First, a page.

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Meet the "menacing and beautiful" Original Hulk in Immortal Hulk: Time of Monsters

Immortal Hulk: Time of Monsters #1
(Image credit: Juan Ferreyra (Marvel Comics))

While it's never advisable to make Bruce Banner mad, we have to break some news to him (and you): he wasn't the first Hulk. Not by a long shot.

In the upcoming one-shot Immortal Hulk: Time of Monsters #1 (opens in new tab), the story of a Hulk that has been lost to the sands of time is being unearthed. This is the story of the Original Hulk.

(Image credit: Juan Ferreyra (Marvel Comics))
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"10,000 years ago, something green and glowing comes to poison the ancient ground of the Fertile Crescent — and the hearts of its people," reads Marvel's description of Immortal Hulk: Time of Monsters #1. "One boy is left to bear the consequences — and, for the first time...to open THE GREEN DOOR."

Long story short, the Green Door is a metaphysical gateway connected to gamma energy that resurrects some unfortunate souls and bonds them with a Hulk. How? Why? It's all the domain of a shadowy force called the One Below All, and they aren't talking.

This story of the first Hulk is being told by writer Alex Paknadel and artist Juan Ferreya, with Immortal Hulk series writer Al Ewing as a co-plotter. Ferreyra is painting this entire story by hand, and Paknadel is digging deep on his own into the gristle of the Hulk mythos. 

Newsarama spoke with Paknadel about the upcoming one-shot, and about developing this new Hulk - and what their name is.

Newsarama: Alex, let's get right to it - who is this new Hulk you're introducing in Immortal Hulk: Time of Monsters?

(Image credit: Juan Ferreyra (Marvel Comics))
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Alex Paknadel: This Hulk Al and I are introducing in Time of Monsters is a young man from a Neolithic village whose elders are trying to embrace agriculture and early cosmopolitanism; however, their efforts are being thwarted by the harsh environment. Their desperation drives them to take extreme measures, which lead directly to the creation of our Hulk. I can't think of a more apposite setting for the story we're telling here.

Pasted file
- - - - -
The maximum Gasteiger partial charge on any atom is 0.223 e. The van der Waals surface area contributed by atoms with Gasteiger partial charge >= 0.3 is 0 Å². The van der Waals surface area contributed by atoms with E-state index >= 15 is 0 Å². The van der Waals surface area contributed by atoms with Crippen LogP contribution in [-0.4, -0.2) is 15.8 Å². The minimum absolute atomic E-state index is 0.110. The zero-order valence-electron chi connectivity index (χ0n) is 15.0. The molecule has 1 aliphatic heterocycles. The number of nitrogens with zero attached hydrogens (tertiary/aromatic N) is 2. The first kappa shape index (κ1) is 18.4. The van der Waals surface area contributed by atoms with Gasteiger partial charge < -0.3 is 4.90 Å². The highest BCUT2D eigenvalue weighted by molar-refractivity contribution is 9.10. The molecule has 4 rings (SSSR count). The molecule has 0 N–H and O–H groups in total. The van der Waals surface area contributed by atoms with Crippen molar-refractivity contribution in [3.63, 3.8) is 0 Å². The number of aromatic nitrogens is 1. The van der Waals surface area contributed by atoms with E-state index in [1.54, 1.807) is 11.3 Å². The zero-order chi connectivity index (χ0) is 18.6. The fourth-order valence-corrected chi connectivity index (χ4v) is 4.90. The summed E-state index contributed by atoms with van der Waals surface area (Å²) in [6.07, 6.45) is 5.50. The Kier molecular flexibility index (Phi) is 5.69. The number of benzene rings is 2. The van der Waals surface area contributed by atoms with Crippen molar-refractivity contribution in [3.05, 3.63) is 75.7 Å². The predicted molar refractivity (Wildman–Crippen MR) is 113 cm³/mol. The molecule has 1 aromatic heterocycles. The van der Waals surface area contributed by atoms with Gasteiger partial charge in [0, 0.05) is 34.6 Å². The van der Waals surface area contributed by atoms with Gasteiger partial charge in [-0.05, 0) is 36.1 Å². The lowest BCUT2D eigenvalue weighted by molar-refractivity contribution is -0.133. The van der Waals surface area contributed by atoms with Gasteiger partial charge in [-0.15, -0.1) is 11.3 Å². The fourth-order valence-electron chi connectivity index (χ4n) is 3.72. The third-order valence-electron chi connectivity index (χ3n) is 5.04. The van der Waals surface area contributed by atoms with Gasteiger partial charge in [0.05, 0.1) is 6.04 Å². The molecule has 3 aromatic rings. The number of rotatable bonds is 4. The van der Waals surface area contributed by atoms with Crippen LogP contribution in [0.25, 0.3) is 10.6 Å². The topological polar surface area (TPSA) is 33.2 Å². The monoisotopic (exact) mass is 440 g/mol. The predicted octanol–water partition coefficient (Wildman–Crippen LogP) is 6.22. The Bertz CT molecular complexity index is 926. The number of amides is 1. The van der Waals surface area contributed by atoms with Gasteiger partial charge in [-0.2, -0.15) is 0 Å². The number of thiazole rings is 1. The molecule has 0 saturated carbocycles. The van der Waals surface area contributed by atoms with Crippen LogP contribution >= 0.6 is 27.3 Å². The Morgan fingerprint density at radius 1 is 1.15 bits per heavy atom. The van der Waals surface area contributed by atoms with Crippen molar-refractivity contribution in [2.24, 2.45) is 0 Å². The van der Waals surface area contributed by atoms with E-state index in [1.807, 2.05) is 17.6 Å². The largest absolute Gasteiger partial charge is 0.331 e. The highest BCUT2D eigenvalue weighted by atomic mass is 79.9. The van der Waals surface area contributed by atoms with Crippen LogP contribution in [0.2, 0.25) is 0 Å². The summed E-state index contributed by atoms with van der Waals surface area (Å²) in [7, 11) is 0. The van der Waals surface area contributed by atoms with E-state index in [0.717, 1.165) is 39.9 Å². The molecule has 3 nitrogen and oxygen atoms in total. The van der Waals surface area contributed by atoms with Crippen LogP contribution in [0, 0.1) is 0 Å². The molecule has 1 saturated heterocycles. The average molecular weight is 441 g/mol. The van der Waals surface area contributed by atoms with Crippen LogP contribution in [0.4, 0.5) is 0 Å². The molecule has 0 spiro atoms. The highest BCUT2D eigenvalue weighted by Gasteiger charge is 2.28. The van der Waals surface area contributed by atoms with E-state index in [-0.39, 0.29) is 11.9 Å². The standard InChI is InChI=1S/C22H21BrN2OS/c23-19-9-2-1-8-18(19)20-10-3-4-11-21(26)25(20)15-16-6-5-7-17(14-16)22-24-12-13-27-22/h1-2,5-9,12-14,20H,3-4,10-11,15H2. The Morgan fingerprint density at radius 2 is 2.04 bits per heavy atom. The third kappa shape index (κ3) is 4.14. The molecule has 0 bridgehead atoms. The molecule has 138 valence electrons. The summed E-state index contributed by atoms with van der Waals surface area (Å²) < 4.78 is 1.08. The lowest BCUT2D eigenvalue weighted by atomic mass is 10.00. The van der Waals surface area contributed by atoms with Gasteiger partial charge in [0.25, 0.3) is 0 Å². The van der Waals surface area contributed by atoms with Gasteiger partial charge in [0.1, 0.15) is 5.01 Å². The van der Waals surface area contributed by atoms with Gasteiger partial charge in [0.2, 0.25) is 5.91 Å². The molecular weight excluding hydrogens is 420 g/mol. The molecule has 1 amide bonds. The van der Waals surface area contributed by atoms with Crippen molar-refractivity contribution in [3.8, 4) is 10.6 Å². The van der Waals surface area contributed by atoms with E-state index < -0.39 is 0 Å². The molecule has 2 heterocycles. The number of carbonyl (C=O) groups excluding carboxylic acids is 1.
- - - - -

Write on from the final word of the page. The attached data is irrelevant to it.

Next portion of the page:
Nrama: This is not only an early, early Hulk… but Marvel has said substantively that this is the first Hulk, ever. Was it difficult to get the clearance to create and tell this definitive story of what is now the first, ever, ever Hulk?

Paknadel: In terms of difficulty in getting clearance, I don't know what conversations took place internally at Marvel, but our editors Sarah Brunstad and Wil Moss made the process silky smooth at our end. They're as enthusiastic about the project as Al and me, so we were given an awful lot of creative latitude on this one.

Nrama: So where does this Hulk sit in comparison to the one from the 1,000,000 BC era Avengers?

Paknadel: In terms of where this Hulk sits in the canon relative to Vnn, by 'Hulk' we strictly mean 'gamma mutate'. Vnn certainly occupies the Hulk's role/ecological niche in the Avengers of 1,000,000 BC so nothing's been retconned, but his strength isn't derived from the One Below All. Accordingly, we can confidently say that our guy is the first Hulk in Immortal Hulk/Green Door canon, but what future writers and Marvel editorial decide is anybody's guess.

Nrama: Marvel is calling this Hulk 'The Original Hulk.' But does he have a real name in the story?

(Image credit: Juan Ferreyra (Marvel Comics))
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Paknadel: In the script we're calling him 'Ur-Hulk', but that won't appear in the book. He's a force of nature, but he's not a carbon copy of the Banner Hulk. The Ur-Hulk is the first gamma mutate, so he has some other tricks up his sleeve that eagle-eyed readers will recognize instantly. 

Nrama: What was the collaboration like between you, Al Ewing, and Marvel to nail this script?

Paknadel: I came to Al with the germ of this idea about six months ago, but it was set in a ruined post-human far future at that point. It clearly piqued his interest because we scheduled a follow-up call to nail the story down and figure out how it could/would dock with Immortal Hulk thematically. It was Al's idea to set it in the distant past, which honestly makes the whole thing that much more resonant in my view.

Once we'd tent pegged the issue out, Al approached Marvel on our behalf and lobbied to get it made. I guess I must have had some goodwill in the tank from my Empyre one-shots last year because Marvel agreed to let me handle the scripting, and then we were off to the races.